Flipping/dock gear: 7'4" medium-heavy Quantum Exo Tour PT casting rod, Quantum Tour Mg casting reel (6.3:1 gear ratio), 18-pound Sunline Shooter fluorocarbon line, 3/8-oz. Booyah finesee jig (brown/green), Zoom Z Hog Jr. trailer (green-pumpkin blue flash). Swindle liked the small profile of the jig and trailer combo since he felt that it enticed bites from both smaller and bigger fish, plus it mimicked a bream. "I had to get some 2 1/2-pounders to bite, too, and if you got too big, you could fish your way out of getting a limit," he said. He also weighed a couple fish caught on a Zoom Trick Worm rigged on a shaky-head off some rock piles. He also caught fish on prop baits and some topwaters, but they were smaller and he eventually culled them with out the jig. "It was a simple tournament for me," he said. "I'd come in at night and rig up two rods and go sit down."

Main factor: "Knowing I can't fish in and out and realizing after 17 years that I can't do it. I knew there would be guys doing both, but I told myself, 'I don't want to be that guy who was constantly saying I have to check this hump or ledge.' That mindset helped me. I never questioned my decision."

Lake Chickamauga 2-5 Patterns Bassfan 6/18/14 (Todd Ceisner)

Brett Hite's Pattern, Baits & Gear

Brett Hite posted the best finish of anyone without a 20-pound bag to his credit at Chickamauga. He was fresh off a 12th-place effort at the Pickwick Lake FLW Tour, so he was pretty in tune with the Tennessee River. He'd fished shallow in two previous tournaments at Chickamauga and he had a good feel for what was in skinny water, so he opted to spend his whole practice over deep water trying to locate the schools everyone else was looking for. "I never made a cast in water shallower than 10 feet in practice," he said. "I knew the shallow areas I really liked and knew what the fish shallow do here, but I told myself in a crowded tournament like this it would be nice to have two different patterns going." Hite had planned to fish deep the first couple of days of the event, but had noticed the current wasn't peaking until later in the day. "After hitting a bunch of my spots, they weren't firing up and I started kicking myself because the first couple of days it was rainy and windy and I kept telling myself, 'These are the conditions you want to fish shallow in, so go fish shallow,'" he said. He followed his hunch on day 1 and went to some grass and caught 19 pounds in 3 hours. He started day 2 shallow and slid out deep where he threw a football jig and a big worm in the afternoon. He tacked on another 18-15 to move into 9th place. He opted to stay shallow all day Saturday so he didn't have to contend with all the pleasure-boat traffic offshore. He targeted grass again with a ChatterBait and swimjig and weighed 16-04 to jump into 8th. "I caught about 25 keepers, but just couldn't get a lot of real big bites," he said. On the final day, he fished shallow grass until noon and came away with a 5 1/2-pounder and two other solid keepers. He ran to a deeper area and made two culls to reach 17 pounds. "Just having that mix of areas was key after I got it figured it out to fish shallow in the mornings," he said. He said laying off the shallow areas in practice turned out to be a good decision. "If you go into those pockets and catch one or two, those are probably fish you're not going to catch in the tournament," he added. "The grass at Chickamauga is not like at Guntersville where it's everywhere. Only certain spots and pockets have it and luckily it keeps growing in those same areas. With the full moon we had, I knew the bluegill beds would be active and bluegill beds plus grass usually equals a ChatterBait."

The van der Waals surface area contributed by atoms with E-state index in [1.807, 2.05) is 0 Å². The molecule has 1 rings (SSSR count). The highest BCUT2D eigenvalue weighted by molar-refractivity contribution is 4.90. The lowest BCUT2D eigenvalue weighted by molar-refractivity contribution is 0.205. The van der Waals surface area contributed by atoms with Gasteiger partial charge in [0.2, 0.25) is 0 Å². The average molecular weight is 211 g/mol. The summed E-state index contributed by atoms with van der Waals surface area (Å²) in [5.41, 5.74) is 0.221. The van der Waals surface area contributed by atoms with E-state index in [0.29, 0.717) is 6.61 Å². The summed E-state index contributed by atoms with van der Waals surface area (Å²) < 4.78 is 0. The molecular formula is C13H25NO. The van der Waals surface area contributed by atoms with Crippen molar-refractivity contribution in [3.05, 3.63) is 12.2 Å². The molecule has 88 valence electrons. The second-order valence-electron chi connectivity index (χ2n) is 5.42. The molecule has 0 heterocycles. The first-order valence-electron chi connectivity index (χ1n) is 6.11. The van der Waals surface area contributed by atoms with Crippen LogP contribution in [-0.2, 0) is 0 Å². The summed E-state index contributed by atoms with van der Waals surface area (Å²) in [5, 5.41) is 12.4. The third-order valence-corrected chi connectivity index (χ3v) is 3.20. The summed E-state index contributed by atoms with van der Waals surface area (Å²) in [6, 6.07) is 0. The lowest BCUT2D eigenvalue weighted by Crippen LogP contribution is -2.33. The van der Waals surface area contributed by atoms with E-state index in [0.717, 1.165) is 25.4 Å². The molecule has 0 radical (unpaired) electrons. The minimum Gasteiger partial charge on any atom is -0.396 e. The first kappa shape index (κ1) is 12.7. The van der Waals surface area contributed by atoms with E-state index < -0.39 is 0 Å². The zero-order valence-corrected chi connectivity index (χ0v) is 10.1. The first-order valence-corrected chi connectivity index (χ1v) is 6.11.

ChatterBait gear: 7'3" heavy-action EverGreen Heracles Leopard casting rod, Shimano Chronarch Ci4+ casting reel (6.2:1 gear ratio), 20-pound Sunline Super FC Sniper fluorocarbon line, 3/8- and 1/2-oz. Z-Man ChatterBait (green-pumpkin), 4 1/2" Gary Yamamoto Custom Baits Swimming Senko trailer (green-pumpkin). He alternated ChatterBaits depending on how deep the grass was.

Swimjig gear: 7'1" medium-heavy EverGreen Kaleido Super Stallion casting rod, same reel, 20-pound Sunline Shooter fluorocarbon line, 7/16-oz. unnamed swimjig (green-pumpkin), same trailer (green-pumpkin).

Topwater gear: 7'2" medium-heavy EverGreen Heracles EG Swimming casting rod, same reel, 40-pound Sunline FX2 braided line, 22-pound Sunline Defier Armilo nylon line (leader), EverGreen Shower Blows (skeleton chartreuse).

Football jig gear: Same as swimjig rod, Shimano Metanium casting reel (7.6:1 gear ratio), 16-pound Sunline Super FC Sniper fluorocarbon line, 3/4-oz. EverGreen Modo Reaction football jig (green-pumpkin), Gary Yamamoto Custom Baits double-tail trailer (green-pumpkin).

Worm gear: Same as football jig rod, same reel, same line, 3/8-oz. Reins Tungsten worm weight, 5/0 Gamakatsu offset round-bend worm hook, 10" Gary Yamamoto Custom Baits Kut Tail Worm (plum).

Main factor: "Having the two patterns was by far the biggest factor for me. I didn't want to have all of my eggs in one basket and just knowing it's not like Kentucky Lake where there are tons of ledges, I knew it would be a dog fight. The big schools were on community holes and real obvious stuff, so I knew I'd need to have some back-up plans."

Performance edge: "My Humminbird 360 on the bow. I really like it for fishing grass because it allows me to see what clumps are out in front and what ones are dense."

Lake Chickamauga 2-5 Patterns Bassfan 6/18/14 (Todd Ceisner)